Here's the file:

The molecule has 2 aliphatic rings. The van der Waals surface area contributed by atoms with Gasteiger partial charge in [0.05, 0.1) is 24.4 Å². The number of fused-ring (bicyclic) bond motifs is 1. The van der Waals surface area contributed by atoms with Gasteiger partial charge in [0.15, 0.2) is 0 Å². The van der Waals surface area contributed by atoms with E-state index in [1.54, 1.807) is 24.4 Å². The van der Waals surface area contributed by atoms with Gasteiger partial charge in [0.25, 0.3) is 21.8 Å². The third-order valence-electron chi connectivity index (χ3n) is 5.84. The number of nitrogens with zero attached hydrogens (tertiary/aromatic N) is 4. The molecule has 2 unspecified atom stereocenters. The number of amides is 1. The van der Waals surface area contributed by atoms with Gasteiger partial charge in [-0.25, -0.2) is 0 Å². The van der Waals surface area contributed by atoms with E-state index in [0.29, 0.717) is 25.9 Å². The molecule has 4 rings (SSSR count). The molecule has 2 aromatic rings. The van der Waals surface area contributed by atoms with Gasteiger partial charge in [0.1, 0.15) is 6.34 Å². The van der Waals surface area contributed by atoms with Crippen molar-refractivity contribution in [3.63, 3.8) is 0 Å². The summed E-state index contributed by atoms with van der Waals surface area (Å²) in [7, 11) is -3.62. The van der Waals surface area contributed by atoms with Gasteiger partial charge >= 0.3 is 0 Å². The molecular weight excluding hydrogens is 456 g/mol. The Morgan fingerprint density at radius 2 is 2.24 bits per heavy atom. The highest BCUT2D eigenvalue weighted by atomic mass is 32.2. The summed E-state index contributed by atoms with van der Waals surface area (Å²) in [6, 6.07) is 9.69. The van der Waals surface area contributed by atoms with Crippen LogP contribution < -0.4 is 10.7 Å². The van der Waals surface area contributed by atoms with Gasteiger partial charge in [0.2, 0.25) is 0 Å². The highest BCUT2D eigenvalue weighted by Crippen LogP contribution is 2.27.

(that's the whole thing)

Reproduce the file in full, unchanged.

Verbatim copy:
The molecule has 2 aliphatic rings. The van der Waals surface area contributed by atoms with Gasteiger partial charge in [0.05, 0.1) is 24.4 Å². The number of fused-ring (bicyclic) bond motifs is 1. The van der Waals surface area contributed by atoms with Gasteiger partial charge in [0.15, 0.2) is 0 Å². The van der Waals surface area contributed by atoms with E-state index in [1.54, 1.807) is 24.4 Å². The van der Waals surface area contributed by atoms with Gasteiger partial charge in [0.25, 0.3) is 21.8 Å². The third-order valence-electron chi connectivity index (χ3n) is 5.84. The number of nitrogens with zero attached hydrogens (tertiary/aromatic N) is 4. The molecule has 2 unspecified atom stereocenters. The number of amides is 1. The van der Waals surface area contributed by atoms with Gasteiger partial charge in [-0.25, -0.2) is 0 Å². The van der Waals surface area contributed by atoms with E-state index in [0.29, 0.717) is 25.9 Å². The molecule has 4 rings (SSSR count). The molecule has 2 aromatic rings. The van der Waals surface area contributed by atoms with Gasteiger partial charge in [0.1, 0.15) is 6.34 Å². The van der Waals surface area contributed by atoms with Crippen molar-refractivity contribution in [3.63, 3.8) is 0 Å². The summed E-state index contributed by atoms with van der Waals surface area (Å²) in [7, 11) is -3.62. The van der Waals surface area contributed by atoms with Gasteiger partial charge >= 0.3 is 0 Å². The molecular weight excluding hydrogens is 456 g/mol. The Morgan fingerprint density at radius 2 is 2.24 bits per heavy atom. The highest BCUT2D eigenvalue weighted by atomic mass is 32.2. The summed E-state index contributed by atoms with van der Waals surface area (Å²) in [6, 6.07) is 9.69. The van der Waals surface area contributed by atoms with Crippen LogP contribution < -0.4 is 10.7 Å². The van der Waals surface area contributed by atoms with Gasteiger partial charge in [0.2, 0.25) is 0 Å². The highest BCUT2D eigenvalue weighted by Crippen LogP contribution is 2.27.